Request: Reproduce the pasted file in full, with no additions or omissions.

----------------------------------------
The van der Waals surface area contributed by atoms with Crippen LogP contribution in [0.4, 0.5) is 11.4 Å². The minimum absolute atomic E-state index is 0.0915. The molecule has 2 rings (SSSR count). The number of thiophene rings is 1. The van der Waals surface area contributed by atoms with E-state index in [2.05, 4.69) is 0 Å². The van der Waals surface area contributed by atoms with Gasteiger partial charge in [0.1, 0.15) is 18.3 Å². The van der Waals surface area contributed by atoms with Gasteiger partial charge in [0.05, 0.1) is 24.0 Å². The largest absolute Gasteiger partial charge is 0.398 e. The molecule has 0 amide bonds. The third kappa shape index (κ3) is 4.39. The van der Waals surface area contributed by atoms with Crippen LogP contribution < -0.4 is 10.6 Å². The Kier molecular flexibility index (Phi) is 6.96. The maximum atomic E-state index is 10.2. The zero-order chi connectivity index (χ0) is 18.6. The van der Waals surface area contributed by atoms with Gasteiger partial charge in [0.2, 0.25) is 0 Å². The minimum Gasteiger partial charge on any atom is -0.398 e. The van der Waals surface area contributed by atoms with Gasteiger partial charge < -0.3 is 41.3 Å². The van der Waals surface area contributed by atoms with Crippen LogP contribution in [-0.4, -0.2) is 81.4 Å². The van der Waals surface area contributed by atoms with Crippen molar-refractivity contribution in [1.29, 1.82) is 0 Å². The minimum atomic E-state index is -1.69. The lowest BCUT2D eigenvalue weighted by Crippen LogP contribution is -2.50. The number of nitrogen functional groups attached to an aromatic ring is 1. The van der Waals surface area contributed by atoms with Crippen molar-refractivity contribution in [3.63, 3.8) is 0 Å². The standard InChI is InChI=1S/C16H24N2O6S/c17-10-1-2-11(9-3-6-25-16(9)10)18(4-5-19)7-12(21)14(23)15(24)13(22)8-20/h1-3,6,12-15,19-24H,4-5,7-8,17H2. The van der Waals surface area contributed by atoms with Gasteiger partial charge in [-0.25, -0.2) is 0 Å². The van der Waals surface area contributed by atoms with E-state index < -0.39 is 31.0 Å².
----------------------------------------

The van der Waals surface area contributed by atoms with Crippen LogP contribution in [0.4, 0.5) is 11.4 Å². The minimum absolute atomic E-state index is 0.0915. The molecule has 2 rings (SSSR count). The number of thiophene rings is 1. The van der Waals surface area contributed by atoms with E-state index in [2.05, 4.69) is 0 Å². The van der Waals surface area contributed by atoms with Gasteiger partial charge in [0.1, 0.15) is 18.3 Å². The van der Waals surface area contributed by atoms with Gasteiger partial charge in [0.05, 0.1) is 24.0 Å². The largest absolute Gasteiger partial charge is 0.398 e. The molecule has 0 amide bonds. The third kappa shape index (κ3) is 4.39. The van der Waals surface area contributed by atoms with Crippen LogP contribution < -0.4 is 10.6 Å². The Kier molecular flexibility index (Phi) is 6.96. The maximum atomic E-state index is 10.2. The zero-order chi connectivity index (χ0) is 18.6. The van der Waals surface area contributed by atoms with Gasteiger partial charge in [0.2, 0.25) is 0 Å². The minimum Gasteiger partial charge on any atom is -0.398 e. The van der Waals surface area contributed by atoms with Gasteiger partial charge < -0.3 is 41.3 Å². The van der Waals surface area contributed by atoms with Crippen LogP contribution in [-0.4, -0.2) is 81.4 Å². The van der Waals surface area contributed by atoms with Crippen molar-refractivity contribution in [1.29, 1.82) is 0 Å². The minimum atomic E-state index is -1.69. The lowest BCUT2D eigenvalue weighted by Crippen LogP contribution is -2.50. The number of nitrogen functional groups attached to an aromatic ring is 1. The van der Waals surface area contributed by atoms with Crippen molar-refractivity contribution in [3.63, 3.8) is 0 Å². The standard InChI is InChI=1S/C16H24N2O6S/c17-10-1-2-11(9-3-6-25-16(9)10)18(4-5-19)7-12(21)14(23)15(24)13(22)8-20/h1-3,6,12-15,19-24H,4-5,7-8,17H2. The van der Waals surface area contributed by atoms with Gasteiger partial charge in [-0.25, -0.2) is 0 Å². The van der Waals surface area contributed by atoms with E-state index < -0.39 is 31.0 Å².